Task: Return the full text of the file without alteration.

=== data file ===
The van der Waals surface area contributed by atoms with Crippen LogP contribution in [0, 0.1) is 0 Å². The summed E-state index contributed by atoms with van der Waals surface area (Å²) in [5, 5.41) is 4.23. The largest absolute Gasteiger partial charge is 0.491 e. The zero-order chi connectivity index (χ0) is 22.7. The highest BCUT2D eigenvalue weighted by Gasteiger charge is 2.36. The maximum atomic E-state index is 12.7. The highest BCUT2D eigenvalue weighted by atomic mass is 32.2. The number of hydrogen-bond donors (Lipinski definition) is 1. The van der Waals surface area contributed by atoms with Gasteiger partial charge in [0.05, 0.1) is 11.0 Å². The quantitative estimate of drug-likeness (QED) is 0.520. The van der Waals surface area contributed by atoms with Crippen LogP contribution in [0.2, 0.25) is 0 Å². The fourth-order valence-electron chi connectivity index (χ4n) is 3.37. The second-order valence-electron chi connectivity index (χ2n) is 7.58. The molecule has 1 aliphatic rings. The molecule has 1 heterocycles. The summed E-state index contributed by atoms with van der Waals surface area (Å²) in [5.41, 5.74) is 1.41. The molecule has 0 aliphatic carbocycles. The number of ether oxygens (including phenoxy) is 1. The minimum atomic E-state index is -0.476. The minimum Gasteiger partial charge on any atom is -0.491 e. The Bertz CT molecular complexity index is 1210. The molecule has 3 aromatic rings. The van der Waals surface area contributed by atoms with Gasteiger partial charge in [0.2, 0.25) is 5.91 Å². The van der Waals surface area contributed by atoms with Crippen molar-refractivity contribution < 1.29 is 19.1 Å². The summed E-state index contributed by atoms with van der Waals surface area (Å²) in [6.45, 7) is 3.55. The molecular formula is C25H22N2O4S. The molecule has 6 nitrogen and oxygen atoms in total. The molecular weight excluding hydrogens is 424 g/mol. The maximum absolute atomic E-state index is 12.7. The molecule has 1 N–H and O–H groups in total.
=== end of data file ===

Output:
The van der Waals surface area contributed by atoms with Crippen LogP contribution in [0, 0.1) is 0 Å². The summed E-state index contributed by atoms with van der Waals surface area (Å²) in [5, 5.41) is 4.23. The largest absolute Gasteiger partial charge is 0.491 e. The zero-order chi connectivity index (χ0) is 22.7. The highest BCUT2D eigenvalue weighted by Gasteiger charge is 2.36. The maximum atomic E-state index is 12.7. The highest BCUT2D eigenvalue weighted by atomic mass is 32.2. The number of hydrogen-bond donors (Lipinski definition) is 1. The van der Waals surface area contributed by atoms with Gasteiger partial charge in [0.05, 0.1) is 11.0 Å². The quantitative estimate of drug-likeness (QED) is 0.520. The van der Waals surface area contributed by atoms with Crippen LogP contribution in [0.2, 0.25) is 0 Å². The fourth-order valence-electron chi connectivity index (χ4n) is 3.37. The second-order valence-electron chi connectivity index (χ2n) is 7.58. The molecule has 1 aliphatic rings. The molecule has 1 heterocycles. The summed E-state index contributed by atoms with van der Waals surface area (Å²) in [5.41, 5.74) is 1.41. The molecule has 0 aliphatic carbocycles. The number of ether oxygens (including phenoxy) is 1. The minimum atomic E-state index is -0.476. The minimum Gasteiger partial charge on any atom is -0.491 e. The Bertz CT molecular complexity index is 1210. The molecule has 3 aromatic rings. The van der Waals surface area contributed by atoms with Gasteiger partial charge in [0.2, 0.25) is 5.91 Å². The van der Waals surface area contributed by atoms with Crippen molar-refractivity contribution < 1.29 is 19.1 Å². The summed E-state index contributed by atoms with van der Waals surface area (Å²) in [6.45, 7) is 3.55. The molecular formula is C25H22N2O4S. The molecule has 6 nitrogen and oxygen atoms in total. The molecular weight excluding hydrogens is 424 g/mol. The maximum absolute atomic E-state index is 12.7. The molecule has 1 N–H and O–H groups in total.